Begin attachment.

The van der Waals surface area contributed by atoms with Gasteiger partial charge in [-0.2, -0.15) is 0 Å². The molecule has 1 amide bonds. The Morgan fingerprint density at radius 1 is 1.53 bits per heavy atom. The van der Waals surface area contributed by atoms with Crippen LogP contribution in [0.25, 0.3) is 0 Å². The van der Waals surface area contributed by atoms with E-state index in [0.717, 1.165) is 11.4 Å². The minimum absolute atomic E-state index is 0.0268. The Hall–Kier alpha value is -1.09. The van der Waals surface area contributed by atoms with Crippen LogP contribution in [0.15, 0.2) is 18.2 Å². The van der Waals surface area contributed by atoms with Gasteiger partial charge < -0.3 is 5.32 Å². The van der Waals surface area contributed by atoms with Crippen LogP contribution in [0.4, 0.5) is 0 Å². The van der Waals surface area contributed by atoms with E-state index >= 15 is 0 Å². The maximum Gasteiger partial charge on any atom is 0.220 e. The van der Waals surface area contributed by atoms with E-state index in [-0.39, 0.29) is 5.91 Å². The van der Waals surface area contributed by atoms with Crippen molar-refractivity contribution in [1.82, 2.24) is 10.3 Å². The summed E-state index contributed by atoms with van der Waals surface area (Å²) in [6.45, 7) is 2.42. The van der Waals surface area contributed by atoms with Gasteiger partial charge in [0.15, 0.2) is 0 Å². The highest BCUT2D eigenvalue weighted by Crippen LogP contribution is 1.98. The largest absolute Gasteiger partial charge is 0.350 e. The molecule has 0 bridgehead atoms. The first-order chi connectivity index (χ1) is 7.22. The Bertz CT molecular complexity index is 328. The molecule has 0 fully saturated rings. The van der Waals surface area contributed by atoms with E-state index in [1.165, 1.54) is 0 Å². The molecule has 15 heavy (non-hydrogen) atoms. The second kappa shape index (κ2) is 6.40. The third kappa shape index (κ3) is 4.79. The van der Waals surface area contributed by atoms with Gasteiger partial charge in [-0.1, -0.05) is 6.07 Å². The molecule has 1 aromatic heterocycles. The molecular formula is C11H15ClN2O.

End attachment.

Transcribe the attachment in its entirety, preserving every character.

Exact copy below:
The van der Waals surface area contributed by atoms with Gasteiger partial charge in [-0.2, -0.15) is 0 Å². The molecule has 1 amide bonds. The Morgan fingerprint density at radius 1 is 1.53 bits per heavy atom. The van der Waals surface area contributed by atoms with Crippen LogP contribution in [0.25, 0.3) is 0 Å². The van der Waals surface area contributed by atoms with E-state index in [0.717, 1.165) is 11.4 Å². The minimum absolute atomic E-state index is 0.0268. The Hall–Kier alpha value is -1.09. The van der Waals surface area contributed by atoms with Crippen LogP contribution in [0.15, 0.2) is 18.2 Å². The van der Waals surface area contributed by atoms with Gasteiger partial charge < -0.3 is 5.32 Å². The van der Waals surface area contributed by atoms with Crippen LogP contribution in [0.4, 0.5) is 0 Å². The van der Waals surface area contributed by atoms with E-state index >= 15 is 0 Å². The maximum Gasteiger partial charge on any atom is 0.220 e. The van der Waals surface area contributed by atoms with E-state index in [-0.39, 0.29) is 5.91 Å². The van der Waals surface area contributed by atoms with Crippen molar-refractivity contribution in [1.82, 2.24) is 10.3 Å². The summed E-state index contributed by atoms with van der Waals surface area (Å²) in [6.45, 7) is 2.42. The van der Waals surface area contributed by atoms with Gasteiger partial charge in [0.15, 0.2) is 0 Å². The highest BCUT2D eigenvalue weighted by Crippen LogP contribution is 1.98. The largest absolute Gasteiger partial charge is 0.350 e. The molecule has 0 bridgehead atoms. The first-order chi connectivity index (χ1) is 7.22. The Bertz CT molecular complexity index is 328. The molecule has 0 fully saturated rings. The van der Waals surface area contributed by atoms with E-state index in [1.165, 1.54) is 0 Å². The molecule has 15 heavy (non-hydrogen) atoms. The second kappa shape index (κ2) is 6.40. The third kappa shape index (κ3) is 4.79. The van der Waals surface area contributed by atoms with Gasteiger partial charge in [-0.1, -0.05) is 6.07 Å². The molecule has 1 aromatic heterocycles. The molecular formula is C11H15ClN2O.